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Old Glasgow Pubs by john gorevan


The Old Empire Bar.

68 Saltmarket, Glasgow. G1 5LD.Tel: 01415520844.

Old Empire Bar

The Old Empire Bar. 1991.

Dominick McCreadie traded here in 1877, owing to the City Improvement Trust Mr McCreadie was moved from the opposite side of the street where he traded since 1863.

He lived with his wife and family in nearby Steel Street for over twenty years. At the beginning of the 1900s Mr McCreadie moved to better accommodation in Kingsley Avenue, Crosshill.

Dominick was born in Ireland in 1829 he married Irish lass Catherine, their three sons John Dominick and James all worked with their father in the pub after leaving school. James went on the work as a clerk in a lawyers office but was soon managing the Old Saltmarket Vaults.The family were fortunate enough to have a domestic servant Margaret O'Hara from Sligo and their niece Hannah an unmarried Irish girl helping around the house.

Son John A McCreadie went on to own his own pub at 75 Greendyke Street, John was a great football player and assisted in the foundation of the Celtic Football Club. In the winter of 1907 John caught a chill and died a fortnight later as a result in 1908, his wife Catherine then took over the licence the her son John.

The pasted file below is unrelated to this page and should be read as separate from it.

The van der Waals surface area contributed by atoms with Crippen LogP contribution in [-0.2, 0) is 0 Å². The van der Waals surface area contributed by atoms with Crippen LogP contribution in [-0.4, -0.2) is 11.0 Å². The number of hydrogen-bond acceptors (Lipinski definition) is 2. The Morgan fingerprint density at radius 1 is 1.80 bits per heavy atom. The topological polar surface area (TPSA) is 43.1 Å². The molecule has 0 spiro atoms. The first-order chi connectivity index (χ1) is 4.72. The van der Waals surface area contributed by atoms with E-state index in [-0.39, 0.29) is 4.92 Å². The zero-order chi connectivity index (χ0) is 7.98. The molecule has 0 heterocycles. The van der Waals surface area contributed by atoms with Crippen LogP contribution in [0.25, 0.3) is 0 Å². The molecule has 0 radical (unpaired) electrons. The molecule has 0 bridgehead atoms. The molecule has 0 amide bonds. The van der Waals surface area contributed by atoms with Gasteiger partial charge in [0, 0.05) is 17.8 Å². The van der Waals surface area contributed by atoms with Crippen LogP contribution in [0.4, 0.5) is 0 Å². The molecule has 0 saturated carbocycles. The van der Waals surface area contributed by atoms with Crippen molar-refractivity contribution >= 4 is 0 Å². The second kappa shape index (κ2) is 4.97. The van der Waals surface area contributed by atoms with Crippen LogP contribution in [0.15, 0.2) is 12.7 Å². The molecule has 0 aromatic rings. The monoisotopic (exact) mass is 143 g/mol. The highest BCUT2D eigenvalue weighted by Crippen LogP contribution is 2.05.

At the end of the 1800s son James was managing the Old Saltmarket Vaults assisted by head barman James Kiernan who was a faithful worker and friend for over 6 years before leaving for America in 1907. The pub was situated in one of the most roughest part of the city, every Tuesday and Friday crowds of workers from the nearby hide market and carriers quarters flocked here to sample McCreadie's special blend of old Scotch whisky.

The rent for the premises in 1899 was £80.00 per annum.

When the Crawford's took over the pub before the Second World War the pub was renamed Crawford's Bar, the family continued in the pub until the 1960s.

Old Empire Bar 2005

The Old Empire Bar, August 2005.

James Sweeney

Mr James Sweeney.

Barman James Sweeney worked with Dominick McCreadie in the old premises before they were removed to the opposite side of the road, he moved with the McCreadie family serving with them for thirteen year. Sweeney then went on to work with publican Thomas Neeson in Greendyke Street. He then went on to run his own pub the Auld Hoose in Canal Street.


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